Acta Mechanica Solida Sinica

, Volume 19, Issue 3, pp 196–202 | Cite as

A multiscale mechanical model for materials based on virtual internal bond theory

  • Zhennan Zhang
  • Xiurun Ge
  • Yonghe Li


Only two macroscopic parameters are needed to describe the mechanical properties of linear elastic solids, i.e. the Poisson’s ratio and Young’s modulus. Correspondingly, there should be two microscopic parameters to determine the mechanical properties of material if the macroscopic mechanical properties of linear elastic solids are derived from the microscopic level. Enlightened by this idea, a multiscale mechanical model for material, the virtual multi-dimensional internal bonds (VMIB) model, is proposed by incorporating a shear bond into the virtual internal bond (VIB) model. By this modification, the VMIB model associates the macro mechanical properties of material with the microscopic mechanical properties of discrete structure and the corresponding relationship between micro and macro parameters is derived. The tensor quality of the energy density function, which contains coordinate vector, is mathematically proved. From the point of view of VMIB, the macroscopic nonlinear behaviors of material could be attributed to the evolution of virtual bond distribution density induced by the imposed deformation. With this theoretical hypothesis, as an application example, a uniaxial compressive failure of brittle material is simulated. Good agreement between the experimental results and the simulated ones is found.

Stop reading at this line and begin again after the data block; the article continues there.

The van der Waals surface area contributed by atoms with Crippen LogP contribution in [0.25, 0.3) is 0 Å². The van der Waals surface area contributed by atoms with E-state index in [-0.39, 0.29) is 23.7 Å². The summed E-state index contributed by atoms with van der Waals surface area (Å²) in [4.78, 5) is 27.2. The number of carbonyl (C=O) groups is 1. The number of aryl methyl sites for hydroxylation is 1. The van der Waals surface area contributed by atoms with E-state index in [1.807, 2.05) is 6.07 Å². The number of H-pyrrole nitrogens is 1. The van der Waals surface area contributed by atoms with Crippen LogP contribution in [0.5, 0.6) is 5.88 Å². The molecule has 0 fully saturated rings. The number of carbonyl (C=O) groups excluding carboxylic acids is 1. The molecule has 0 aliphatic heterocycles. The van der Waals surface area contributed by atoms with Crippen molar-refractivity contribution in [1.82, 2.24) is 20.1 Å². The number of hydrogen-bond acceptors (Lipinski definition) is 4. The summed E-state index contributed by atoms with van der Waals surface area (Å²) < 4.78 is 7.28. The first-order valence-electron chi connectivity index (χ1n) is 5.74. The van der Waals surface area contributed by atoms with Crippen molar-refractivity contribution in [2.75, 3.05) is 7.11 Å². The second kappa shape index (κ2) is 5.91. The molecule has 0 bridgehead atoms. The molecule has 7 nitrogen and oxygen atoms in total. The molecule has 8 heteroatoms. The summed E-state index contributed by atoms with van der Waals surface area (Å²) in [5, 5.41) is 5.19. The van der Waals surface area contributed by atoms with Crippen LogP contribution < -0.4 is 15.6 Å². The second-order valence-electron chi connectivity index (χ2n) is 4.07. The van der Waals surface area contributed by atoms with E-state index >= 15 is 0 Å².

Key words

virtual multi-dimensional internal bond material property dimensionality multi-scale modeling molecular dynamics virtual internal bond 


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Copyright information

© The Chinese Society of Theoretical and Applied Mechanics and Technology 2006

Authors and Affiliations

  1. 1.Department of Civil EngineeringShanghai UniversityShanghaiChina
  2. 2.Shanghai Institute of Applied Mathematics and MechanicsShanghai UniversityShanghaiChina
  3. 3.Institute of Geotechnical EngineeringShanghai Jiaotong UniversityShanghaiChina
  4. 4.Institute of Rock and Soil Mechanicsthe Chinese Academy of SciencesWuhanChina

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